Luska ->Hi everyone, I haven't sent an update in a while and don't have time now as I am already late for the truck, but I will give a quick rundown with a followup later.
Went deep into the Okavango Delta by mecura (a canoe pushed by a pole) for a couple of nights, slept surrounded by lions, elephants, hipppo's and such. Caught some bug that laid me up in Vic Falls throwing up for a day, which blindsided my attempt to update from there. Zimbabwe closed the border to a bus load of British tourists the day after we got through. Got a fake charge by a bull elephant while on canoes two days ago while on the lower Zambezze river where we camped out as well. Elephant came within 5 to 10 meters, but just wantted to scare us off. Had to play obstical course with the Hippos in the river, they like to tip canoes sometimes. Only got to swim in the shallows a few inches deep so we could see any crocs under the water.
We have lost both of our guides to malaria, one is in the hospital now and can't be moved, the other drove us into to Luska. We are waiting for replacements before continueing on. Managed to leave half the group behind yesterday. Went down the road about 3 hours before turning around to get them, so yesterday was a waste, what a screw up. Blame the malaria. I will hopefully go over the last 3 weeks in more detail the next time I am at a computer for more than a few minutes. Take care everyone.
Luska (cont)->Well the plane couldn't make it to Luska today so our replacement driver won't be here until tomorrow. We went and setup camp out of town. The truck came back to resupply with food and I came in to try and get another update out while waiting. Let's see - what do I remember happening since Swakop...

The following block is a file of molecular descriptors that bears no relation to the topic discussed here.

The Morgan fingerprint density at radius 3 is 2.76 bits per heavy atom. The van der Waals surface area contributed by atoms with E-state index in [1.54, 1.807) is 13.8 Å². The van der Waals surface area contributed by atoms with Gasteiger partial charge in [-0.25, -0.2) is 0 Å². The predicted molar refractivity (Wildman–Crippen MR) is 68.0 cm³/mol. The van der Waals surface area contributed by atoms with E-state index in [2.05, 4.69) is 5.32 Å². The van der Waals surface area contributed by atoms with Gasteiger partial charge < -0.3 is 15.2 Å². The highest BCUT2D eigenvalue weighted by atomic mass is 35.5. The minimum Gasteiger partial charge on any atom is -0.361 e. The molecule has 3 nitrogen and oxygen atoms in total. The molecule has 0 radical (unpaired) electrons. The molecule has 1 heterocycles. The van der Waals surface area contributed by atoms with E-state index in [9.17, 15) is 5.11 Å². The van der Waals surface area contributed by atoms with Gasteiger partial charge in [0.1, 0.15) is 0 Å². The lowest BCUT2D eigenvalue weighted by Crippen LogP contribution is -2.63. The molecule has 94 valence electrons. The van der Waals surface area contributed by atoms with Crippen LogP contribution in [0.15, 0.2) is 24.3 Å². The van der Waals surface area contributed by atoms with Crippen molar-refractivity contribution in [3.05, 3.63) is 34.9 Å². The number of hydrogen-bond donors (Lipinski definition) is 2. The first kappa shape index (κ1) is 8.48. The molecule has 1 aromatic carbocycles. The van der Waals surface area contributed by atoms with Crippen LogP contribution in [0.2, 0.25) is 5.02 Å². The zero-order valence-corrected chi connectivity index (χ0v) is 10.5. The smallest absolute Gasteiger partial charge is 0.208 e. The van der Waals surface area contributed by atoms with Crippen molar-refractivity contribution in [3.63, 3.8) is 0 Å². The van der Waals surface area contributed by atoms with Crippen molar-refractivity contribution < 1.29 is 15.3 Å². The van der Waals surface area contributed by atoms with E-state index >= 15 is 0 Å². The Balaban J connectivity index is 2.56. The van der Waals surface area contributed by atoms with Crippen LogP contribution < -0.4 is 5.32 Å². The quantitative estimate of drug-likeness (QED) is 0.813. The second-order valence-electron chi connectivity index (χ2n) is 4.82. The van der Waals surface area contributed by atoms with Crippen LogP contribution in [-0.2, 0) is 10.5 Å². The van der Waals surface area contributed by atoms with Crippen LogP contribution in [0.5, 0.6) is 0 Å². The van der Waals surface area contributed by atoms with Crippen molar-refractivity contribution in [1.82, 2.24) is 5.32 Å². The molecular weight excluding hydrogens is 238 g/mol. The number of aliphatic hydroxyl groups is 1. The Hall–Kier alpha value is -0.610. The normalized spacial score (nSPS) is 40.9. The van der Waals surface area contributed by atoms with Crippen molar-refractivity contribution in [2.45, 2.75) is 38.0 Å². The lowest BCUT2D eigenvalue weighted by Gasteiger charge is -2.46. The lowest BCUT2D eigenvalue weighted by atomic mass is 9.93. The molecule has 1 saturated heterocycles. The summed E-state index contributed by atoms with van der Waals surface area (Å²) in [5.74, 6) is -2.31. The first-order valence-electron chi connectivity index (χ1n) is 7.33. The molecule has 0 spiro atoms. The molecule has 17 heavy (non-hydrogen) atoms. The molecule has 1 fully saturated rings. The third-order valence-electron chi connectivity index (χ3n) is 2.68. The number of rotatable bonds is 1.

Parasailing over the desert that evening was cool. The next day we had until 1 while we waited for a couple of girls from Sweden (Anne and Marlin) to arrive. I found a computer shop and burned all the pictures I have so far onto a small CD and mailed them to brother Joe. There are far more than anyone is going to want to wait for on the web so I hope Joe and his wife Christi will do a quick sort and just post their favorites to my site. Also got my first cheeseburger in a while.
Next stop was Spitzkoppe, a huge pile of rocks out in the middle of nowhere. We actually brought extra water with us to leave with some of the locals since they have no water for a 100km. For those of you who have seen Enchanted Rocks in Texas picture steeper piles laying around in groups. Saw some old bushman paintings - notable I guess because of their age. Otherwise nothing you would put on the fridge. The benefit of being first is a lack of comparision :) That night I took a turn swinging the fire chains. A pair of chains about two feet long with a corded wood end that is soaked in oil and lit on fire. The object is to swing them around you without getting tangled up, clobbered, or burned. It is quite cool to see at night and their owner Ali is quite good. Several of us also tried swinging them unlit, but I was the only one Ali let use on fire. Payoff from all the two handed sword forms I did for Kung-fu. For a first or second attempt I didn't burn or kill myself although I did have some comical moments when they got out of control. Tricky little suckers, especially in the dark at the edge of a ledge overlooking the campfire :)